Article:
The EIB Corporate Digitalisation Index says EU firms are 30% slower to digitalise than their US counterparts.
By 2020, 37% of European firms had still not adopted any advanced digital technology, compared with 27% in the United States. That is one of are the key findings of the new edition of the EIB’s “Digitalisation in Europe 2020-2021: Evidence from the EIB Investment Survey” report. The new report includes the EIB Corporate Digitalisation Index, a cross-country ranking of digital adoption efforts in EU countries and the United States.
The slow adaptation of digital technologies threatens to impede European firms’ competitiveness in the long term, as digital firms tend to perform better than non-digital firms do. Such firms invest more, are more innovative, have better management practices, grow faster and create higher-paying jobs, according to EIB.
The one place where Europe outpaces the US: Green Tech
Digital firms are also more likely to invest in tackling the transition and physical risks of climate change. While EU firms are overall lagging behind US peers in adopting and creating new digital technologies, Europe excels in one area — the intersection of green/digital technologies.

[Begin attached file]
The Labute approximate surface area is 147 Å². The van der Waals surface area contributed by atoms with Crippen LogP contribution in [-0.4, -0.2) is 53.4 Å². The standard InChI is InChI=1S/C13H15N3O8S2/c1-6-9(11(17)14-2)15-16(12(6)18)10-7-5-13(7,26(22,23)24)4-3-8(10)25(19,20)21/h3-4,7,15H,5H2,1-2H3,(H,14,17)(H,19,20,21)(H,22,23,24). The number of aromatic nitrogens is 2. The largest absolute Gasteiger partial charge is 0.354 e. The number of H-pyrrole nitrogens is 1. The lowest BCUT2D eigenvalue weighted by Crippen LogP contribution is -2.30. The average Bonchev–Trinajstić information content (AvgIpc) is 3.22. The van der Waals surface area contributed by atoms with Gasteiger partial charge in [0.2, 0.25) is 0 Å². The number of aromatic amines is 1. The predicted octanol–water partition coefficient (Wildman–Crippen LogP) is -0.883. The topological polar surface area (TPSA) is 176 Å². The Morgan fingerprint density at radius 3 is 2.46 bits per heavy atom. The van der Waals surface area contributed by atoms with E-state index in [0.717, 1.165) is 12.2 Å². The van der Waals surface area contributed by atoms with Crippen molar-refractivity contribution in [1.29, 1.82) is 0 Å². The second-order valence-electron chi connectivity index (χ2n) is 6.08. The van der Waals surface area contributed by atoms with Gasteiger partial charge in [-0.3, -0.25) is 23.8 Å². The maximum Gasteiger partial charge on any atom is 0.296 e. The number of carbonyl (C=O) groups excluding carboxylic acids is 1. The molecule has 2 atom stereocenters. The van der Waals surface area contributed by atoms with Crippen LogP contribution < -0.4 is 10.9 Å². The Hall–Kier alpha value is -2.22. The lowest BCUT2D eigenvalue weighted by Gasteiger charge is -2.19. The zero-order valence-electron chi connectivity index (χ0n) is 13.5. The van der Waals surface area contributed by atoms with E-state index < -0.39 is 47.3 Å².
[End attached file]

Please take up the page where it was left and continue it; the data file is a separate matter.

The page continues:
“The pandemic has shown us the advantages of being digital. That is why we need to be concerned about the slow speed of digitalisation by EU firms. The gap with the US not only jeopardises our long-term competitiveness. A weak European digital sector also means that we will lack ownership of our data,” said EIB Vice-President Ricardo Mourinho Félix.
“Increasing digitalisation should therefore be a cornerstone of the recovery,” he added.
Regulatory streamlining could help
EIB Chief Economist Debora Revoltella also commented. “To accelerate the pace of digitalisation, we should focus on three elements,” she said. These are: an enabling ecosystem, including the availability of digital skills, the right kind of financial support for investment and a European vision to counter the digital imbalances that exist across the European Union.
“In addition to more diversified financial instruments, we need to continue working on a well-functioning, competitive and integrated EU market environment that pushes firms to invest more in the most advanced digital technologies. We also need to review regulations that prevent firms from growing and reaching the size needed for the successful adoption of digital technologies within their businesses.”